The Dean of Research will receive 6 percent of consolidated expenses for 2012-13. The Office of the Vice Provost and Dean of Research anticipates a deficit of $1.1 million, stemming from revenues of $190.0 million, expenses totaling $195.9 million and net transfers of $4.9 million.
The Graduate School of Business (GSB) is projected to produce 6 percent of expenses while generating an overall surplus of $3.8 million. The GSB will continue to rely extensively on endowment payouts as a revenue source, with such transfers projected to constitute 34 percent of the GSB’s total revenue of $190.2 million, alongside private gifts, which will provide a further 12 percent.
Stanford Libraries will be allotted 3 percent of consolidated academic expenditures. The unit will run a deficit of $2.6 million in 2012-13, as the unit hires more specialist staff and plans and implements capital projects such as the relocation of collections currently housed in Meyer Library to the former GSB South Building.
The Law School, the School of Earth Sciences and the School of Education will each receive 2 percent of total consolidated expenses. Remaining expenses, which total 3 percent, will be divided between the Hoover Institution, the Vice Provost for Undergraduate Education and the Vice Provost for Graduate Education.
Administrative and auxiliary units
Consolidated expenses for University administrative and auxiliary units will total $1,143.0 million for the 2012-13 fiscal year, with the largest segment belonging to Land, Buildings and Real Estate (LBRE).
LBRE will constitute 20 percent of total administrative and auxiliary expenses next year. While expenses for 2012-13 will rise by 7.5 percent to reach $234.2 million, the unit will generate a “small surplus” of $2.4 million next year, according to the budget plan.
Business Affairs and Information Technology will consume a smaller portion of overall expenses next year relative to this one, with its share falling from 18 to 16 percent of total expenditures. The unit, which has projected revenues of $190.4 million and expenses of $191.6 million, will run a small deficit next year.
Residential and Dining Enterprises (R&DE) will make up 15 percent of consolidated expenses for administrative and auxiliary units and will generate a small deficit of $1.7 million for the upcoming fiscal year. Minimal expense growth and a 2.7 percent growth in revenues largely attributable to planned room and board increases will result in a smaller deficit relative to this year.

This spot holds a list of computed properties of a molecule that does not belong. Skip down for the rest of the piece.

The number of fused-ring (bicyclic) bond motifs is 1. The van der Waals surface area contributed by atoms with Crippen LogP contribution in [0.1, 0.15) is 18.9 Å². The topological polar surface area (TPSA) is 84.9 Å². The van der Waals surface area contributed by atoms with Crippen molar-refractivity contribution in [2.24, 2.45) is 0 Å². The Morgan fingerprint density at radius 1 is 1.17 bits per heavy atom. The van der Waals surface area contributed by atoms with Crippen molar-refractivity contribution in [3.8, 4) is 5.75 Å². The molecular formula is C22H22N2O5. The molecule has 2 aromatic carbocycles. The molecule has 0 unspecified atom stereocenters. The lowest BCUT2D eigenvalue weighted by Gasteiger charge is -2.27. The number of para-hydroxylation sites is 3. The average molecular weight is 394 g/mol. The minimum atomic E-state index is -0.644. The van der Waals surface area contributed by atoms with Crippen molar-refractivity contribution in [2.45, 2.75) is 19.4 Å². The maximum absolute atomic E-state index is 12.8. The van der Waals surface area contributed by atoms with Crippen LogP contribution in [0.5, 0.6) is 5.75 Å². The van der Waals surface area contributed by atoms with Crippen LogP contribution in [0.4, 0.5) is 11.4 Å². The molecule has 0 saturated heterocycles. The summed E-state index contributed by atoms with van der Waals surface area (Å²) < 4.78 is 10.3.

The Office of Undergraduate Admission (UGA) and the Financial Aid Office (FAO) will receive 14 percent of total administrative and auxiliary expenditures, with almost all of the unit’s $160.5 million in expenses constituted by an outlay of $153.1 million on undergraduate need-based financial aid.
The Department of Athletics, PE and Recreation (DAPER) will receive 9 percent of consolidated expenses, with a projected budget balanced by $97.4 million in expenses and revenues alike.
Among the remaining units, the Office of Development and Alumni will receive 9 percent of consolidated expenses; the Office of the President and Provost will receive 6 percent; the Office of Student Affairs will receive 5 percent; and the remaining 6 percent will be divided between the Stanford Management Company, the Office of the General Counsel, the Department of Public Safety and the Office of Public Affairs.
In addition to academic and auxiliary and administrative expenses, Stanford will spend a further $529.5 million in 2012-13 through the University’s Capital Budget. The 2012/13-2014/15 Capital Plan, which totals $2.1 billion and is 14 percent larger than last year’s plan, will advance major projects such as the construction of the Stanford Energy Systems Innovations (SESI) project and the repurposing of the vacated, old Graduate School of Business Complex.